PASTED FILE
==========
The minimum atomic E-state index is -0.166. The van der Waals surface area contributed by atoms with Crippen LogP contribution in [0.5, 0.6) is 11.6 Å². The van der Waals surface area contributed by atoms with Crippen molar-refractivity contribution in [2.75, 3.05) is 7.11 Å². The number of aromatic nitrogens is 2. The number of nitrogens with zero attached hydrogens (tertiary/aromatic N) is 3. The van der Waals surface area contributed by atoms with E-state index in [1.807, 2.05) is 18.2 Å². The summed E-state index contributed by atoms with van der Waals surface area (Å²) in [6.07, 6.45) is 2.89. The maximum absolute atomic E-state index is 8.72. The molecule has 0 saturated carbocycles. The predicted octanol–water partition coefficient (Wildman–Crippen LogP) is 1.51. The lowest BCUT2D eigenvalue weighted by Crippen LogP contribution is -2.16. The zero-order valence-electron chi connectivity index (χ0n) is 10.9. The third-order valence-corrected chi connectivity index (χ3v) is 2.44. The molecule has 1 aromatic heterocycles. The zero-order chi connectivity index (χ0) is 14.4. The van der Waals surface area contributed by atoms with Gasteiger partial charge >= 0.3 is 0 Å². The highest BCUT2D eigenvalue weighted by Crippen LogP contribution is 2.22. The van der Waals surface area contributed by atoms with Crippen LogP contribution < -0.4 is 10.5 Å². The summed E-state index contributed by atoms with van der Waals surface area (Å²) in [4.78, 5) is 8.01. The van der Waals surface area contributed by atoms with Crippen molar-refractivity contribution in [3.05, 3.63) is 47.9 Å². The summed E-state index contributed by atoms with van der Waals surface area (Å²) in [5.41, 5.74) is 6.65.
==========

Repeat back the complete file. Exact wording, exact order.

The minimum atomic E-state index is -0.166. The van der Waals surface area contributed by atoms with Crippen LogP contribution in [0.5, 0.6) is 11.6 Å². The van der Waals surface area contributed by atoms with Crippen molar-refractivity contribution in [2.75, 3.05) is 7.11 Å². The number of aromatic nitrogens is 2. The number of nitrogens with zero attached hydrogens (tertiary/aromatic N) is 3. The van der Waals surface area contributed by atoms with E-state index in [1.807, 2.05) is 18.2 Å². The summed E-state index contributed by atoms with van der Waals surface area (Å²) in [6.07, 6.45) is 2.89. The maximum absolute atomic E-state index is 8.72. The molecule has 0 saturated carbocycles. The predicted octanol–water partition coefficient (Wildman–Crippen LogP) is 1.51. The lowest BCUT2D eigenvalue weighted by Crippen LogP contribution is -2.16. The zero-order valence-electron chi connectivity index (χ0n) is 10.9. The third-order valence-corrected chi connectivity index (χ3v) is 2.44. The molecule has 1 aromatic heterocycles. The zero-order chi connectivity index (χ0) is 14.4. The van der Waals surface area contributed by atoms with Gasteiger partial charge >= 0.3 is 0 Å². The highest BCUT2D eigenvalue weighted by Crippen LogP contribution is 2.22. The van der Waals surface area contributed by atoms with Crippen LogP contribution < -0.4 is 10.5 Å². The summed E-state index contributed by atoms with van der Waals surface area (Å²) in [4.78, 5) is 8.01. The van der Waals surface area contributed by atoms with Crippen molar-refractivity contribution in [3.05, 3.63) is 47.9 Å². The summed E-state index contributed by atoms with van der Waals surface area (Å²) in [5.41, 5.74) is 6.65.